For 10 years now, video gamers have been subjected to the mainstream media reporting on the National Institute on Media and the Family's video game report card. This biased, ridiculous, manipulating, and sometimes even funny document needs to be dissected just to view it in the proper light. That's what will happen here.
As always, the report begins by discussing sales and how large the industry has grown. They move on quickly to ratings accuracy, and include this line:
The system supposedly put in place to keep killographic games out of the hands of kids seems to often produce the opposite results
"Killographic." That's their own homegrown term, and it's right up there with "Murder Simulator." Both seem to be used interchangeably. Continuing:
In early July, we discovered that explicit pornography was included in the top selling video game, Grand Theft Auto: San Andreas.
Apparently, they were the ones that hacked into the title to find the hidden and completely NON-pornographic content. Just to see the content, it required an outside device and a large amount of time involved in the game. There's no mention of that anywhere in the report.
The so-called "hot coffee" scandal does not simply reveal the bad faith of one of the industry's most prominent companies; it has shown once and for all that the present rating system is broken and can't be fixed.
It's always amusing how these organizations will find one game to single out, and usually, it seems to be GTA. While Rockstar is the furthest thing from innocent (even if the situation was blowing further out of proportion than the Janet Jackson "mishap"), saying the rating system is broken because of some lost code on a game disc is absurd, and it only gets worse from here.
The ESRB video game rating system, like its cousins in the movie and television industries is owned and operated by the industry it is supposed to monitor.
Never mind the music industry that has a bland descriptor on the CD case with no other warnings such as what the language pertains to (sex, violence, etc.), and books can never be attacked. They're too educational, not to mention an accepted form of entertainment. They also seem to have no problem with the film and TV industry rating system even though the ESRB is run the same, and arguably the most noticeable and detailed.
Study after study shows that ratings would be stricter if parents were doing the job.
Note there is no link to any "study," and if parents were doing their job, there would be no need for their organization or this editorial piece.
It took explicit porn to get Grand Theft Auto: San Andreas an AO rating, even though the original version, still rated M, rewards players whose onscreen persona had sex with prostitutes and then killed them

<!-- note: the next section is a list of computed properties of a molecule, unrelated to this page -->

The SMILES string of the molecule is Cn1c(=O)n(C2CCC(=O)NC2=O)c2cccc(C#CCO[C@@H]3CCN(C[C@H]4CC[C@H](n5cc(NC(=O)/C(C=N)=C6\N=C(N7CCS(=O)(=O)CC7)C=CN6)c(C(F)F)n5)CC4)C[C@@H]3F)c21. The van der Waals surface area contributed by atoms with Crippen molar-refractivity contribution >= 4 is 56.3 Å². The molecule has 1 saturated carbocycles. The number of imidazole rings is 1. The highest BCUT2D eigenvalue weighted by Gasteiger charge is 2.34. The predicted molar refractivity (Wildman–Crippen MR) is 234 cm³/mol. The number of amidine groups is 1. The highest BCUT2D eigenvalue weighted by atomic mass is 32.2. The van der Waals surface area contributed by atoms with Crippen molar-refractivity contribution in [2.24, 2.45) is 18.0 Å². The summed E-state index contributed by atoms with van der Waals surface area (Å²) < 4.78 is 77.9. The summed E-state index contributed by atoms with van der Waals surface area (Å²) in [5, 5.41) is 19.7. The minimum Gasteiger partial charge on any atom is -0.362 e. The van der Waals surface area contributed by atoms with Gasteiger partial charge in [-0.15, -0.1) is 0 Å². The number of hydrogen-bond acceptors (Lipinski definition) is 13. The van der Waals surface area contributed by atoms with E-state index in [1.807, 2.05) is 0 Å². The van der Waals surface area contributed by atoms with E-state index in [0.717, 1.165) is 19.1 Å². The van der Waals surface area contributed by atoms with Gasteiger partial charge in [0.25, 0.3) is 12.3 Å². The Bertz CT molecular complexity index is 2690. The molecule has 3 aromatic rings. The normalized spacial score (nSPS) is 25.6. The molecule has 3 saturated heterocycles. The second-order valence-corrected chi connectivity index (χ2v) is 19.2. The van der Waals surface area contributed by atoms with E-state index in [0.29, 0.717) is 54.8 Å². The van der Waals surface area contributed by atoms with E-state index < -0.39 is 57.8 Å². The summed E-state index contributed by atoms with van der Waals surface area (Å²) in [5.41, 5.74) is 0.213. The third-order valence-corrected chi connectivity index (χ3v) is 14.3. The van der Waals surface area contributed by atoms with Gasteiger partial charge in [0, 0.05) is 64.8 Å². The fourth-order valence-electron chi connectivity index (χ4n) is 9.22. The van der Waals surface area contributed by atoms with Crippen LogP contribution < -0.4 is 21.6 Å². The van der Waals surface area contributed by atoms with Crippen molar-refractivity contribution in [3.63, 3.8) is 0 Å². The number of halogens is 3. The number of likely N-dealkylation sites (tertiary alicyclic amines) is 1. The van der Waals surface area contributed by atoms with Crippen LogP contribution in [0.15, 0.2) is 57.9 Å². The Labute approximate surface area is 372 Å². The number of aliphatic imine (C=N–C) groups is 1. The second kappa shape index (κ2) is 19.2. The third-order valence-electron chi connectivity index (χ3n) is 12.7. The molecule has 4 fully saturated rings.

There's "explicit porn" again. Second, why do these groups always say "kill prostitutes after having sex with them?" Shouldn't "killing police needlessly" be more effective? Of course not. Killing prostitutes and sex in the same sentence sounds better on TV and in the papers. Manipulation 101.
In response to the ESRB's recent failure, the National Institute on Media and the Family will convene a summit next year on video game ratings with the leading national organizations... We plan to issue and endorse a set of ratings recommendations.
This is their response to the happenings this year. No one on their list of organizations is even remotely involved with the industry. Even funnier, later in their report, they say 43% of parents understand the current ratings system. While it's agreeable that's a low number, they're planning on instituting a new rating system? What will that do to the 43% of parents who do understand the current one?
The report now moves into the retail sector, slapping blame on them for this "crisis."
Our survey of retailers found that 80 percent of store personnel were able to describe their stores' policies.
If the majority of part time, hourly employees can understand the system, what's stopping parents? And what are kids doing alone in a major retailer alone? If their parents are not close by, that's not the fault of the retailer in any form.
In one case, for example, a clerk at a major retailer asked our Secret Shopper his age when he attempted to buy an M-rated game. He replied with his true birth date. When the cash register would not let her complete the sale because he was under 17 she told him that she would change the birth date so that he could get the game. They both smiled and he walked out with the game.
I would certainly hope that employee no longer has a job. Even if it's not his responsibility to monitor a child's purchasing habits, it's clearly a blatant disregard of store policy. If something like this happens and they're concerned, the supervisor would be the one to talk to.
Unfortunately, when it comes to video games, parents do not seem to be paying attention... only half of the parents say they were with their children the last time they purchased a game.